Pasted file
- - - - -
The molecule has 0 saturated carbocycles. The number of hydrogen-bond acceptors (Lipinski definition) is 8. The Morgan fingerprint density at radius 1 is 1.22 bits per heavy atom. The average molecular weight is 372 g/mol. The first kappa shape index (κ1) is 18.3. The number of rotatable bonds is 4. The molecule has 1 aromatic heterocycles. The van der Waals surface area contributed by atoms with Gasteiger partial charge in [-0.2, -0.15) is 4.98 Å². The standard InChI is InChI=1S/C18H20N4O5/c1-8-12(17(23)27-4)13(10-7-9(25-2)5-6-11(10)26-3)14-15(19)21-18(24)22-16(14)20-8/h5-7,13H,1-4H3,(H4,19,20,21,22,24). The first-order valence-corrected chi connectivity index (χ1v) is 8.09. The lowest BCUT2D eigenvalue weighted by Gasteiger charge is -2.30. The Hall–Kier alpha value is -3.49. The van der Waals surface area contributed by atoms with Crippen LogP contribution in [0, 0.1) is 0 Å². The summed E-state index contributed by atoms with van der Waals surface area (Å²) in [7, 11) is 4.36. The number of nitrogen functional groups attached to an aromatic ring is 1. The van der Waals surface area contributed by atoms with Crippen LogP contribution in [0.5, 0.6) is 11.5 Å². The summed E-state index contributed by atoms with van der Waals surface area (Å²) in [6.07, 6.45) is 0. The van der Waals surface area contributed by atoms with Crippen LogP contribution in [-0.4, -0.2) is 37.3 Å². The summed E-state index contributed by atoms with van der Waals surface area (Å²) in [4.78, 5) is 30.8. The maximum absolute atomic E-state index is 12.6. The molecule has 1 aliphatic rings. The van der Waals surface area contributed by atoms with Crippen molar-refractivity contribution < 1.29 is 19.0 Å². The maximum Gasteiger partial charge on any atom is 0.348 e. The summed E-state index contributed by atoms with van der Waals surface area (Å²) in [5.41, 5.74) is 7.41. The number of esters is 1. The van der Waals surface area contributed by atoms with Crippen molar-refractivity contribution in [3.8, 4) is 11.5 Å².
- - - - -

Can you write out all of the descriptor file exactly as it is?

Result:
The molecule has 0 saturated carbocycles. The number of hydrogen-bond acceptors (Lipinski definition) is 8. The Morgan fingerprint density at radius 1 is 1.22 bits per heavy atom. The average molecular weight is 372 g/mol. The first kappa shape index (κ1) is 18.3. The number of rotatable bonds is 4. The molecule has 1 aromatic heterocycles. The van der Waals surface area contributed by atoms with Gasteiger partial charge in [-0.2, -0.15) is 4.98 Å². The standard InChI is InChI=1S/C18H20N4O5/c1-8-12(17(23)27-4)13(10-7-9(25-2)5-6-11(10)26-3)14-15(19)21-18(24)22-16(14)20-8/h5-7,13H,1-4H3,(H4,19,20,21,22,24). The first-order valence-corrected chi connectivity index (χ1v) is 8.09. The lowest BCUT2D eigenvalue weighted by Gasteiger charge is -2.30. The Hall–Kier alpha value is -3.49. The van der Waals surface area contributed by atoms with Crippen LogP contribution in [0, 0.1) is 0 Å². The summed E-state index contributed by atoms with van der Waals surface area (Å²) in [7, 11) is 4.36. The number of nitrogen functional groups attached to an aromatic ring is 1. The van der Waals surface area contributed by atoms with Crippen LogP contribution in [0.5, 0.6) is 11.5 Å². The summed E-state index contributed by atoms with van der Waals surface area (Å²) in [6.07, 6.45) is 0. The van der Waals surface area contributed by atoms with Crippen LogP contribution in [-0.4, -0.2) is 37.3 Å². The summed E-state index contributed by atoms with van der Waals surface area (Å²) in [4.78, 5) is 30.8. The maximum absolute atomic E-state index is 12.6. The molecule has 1 aliphatic rings. The van der Waals surface area contributed by atoms with Crippen molar-refractivity contribution < 1.29 is 19.0 Å². The maximum Gasteiger partial charge on any atom is 0.348 e. The summed E-state index contributed by atoms with van der Waals surface area (Å²) in [5.41, 5.74) is 7.41. The number of esters is 1. The van der Waals surface area contributed by atoms with Crippen molar-refractivity contribution in [3.8, 4) is 11.5 Å².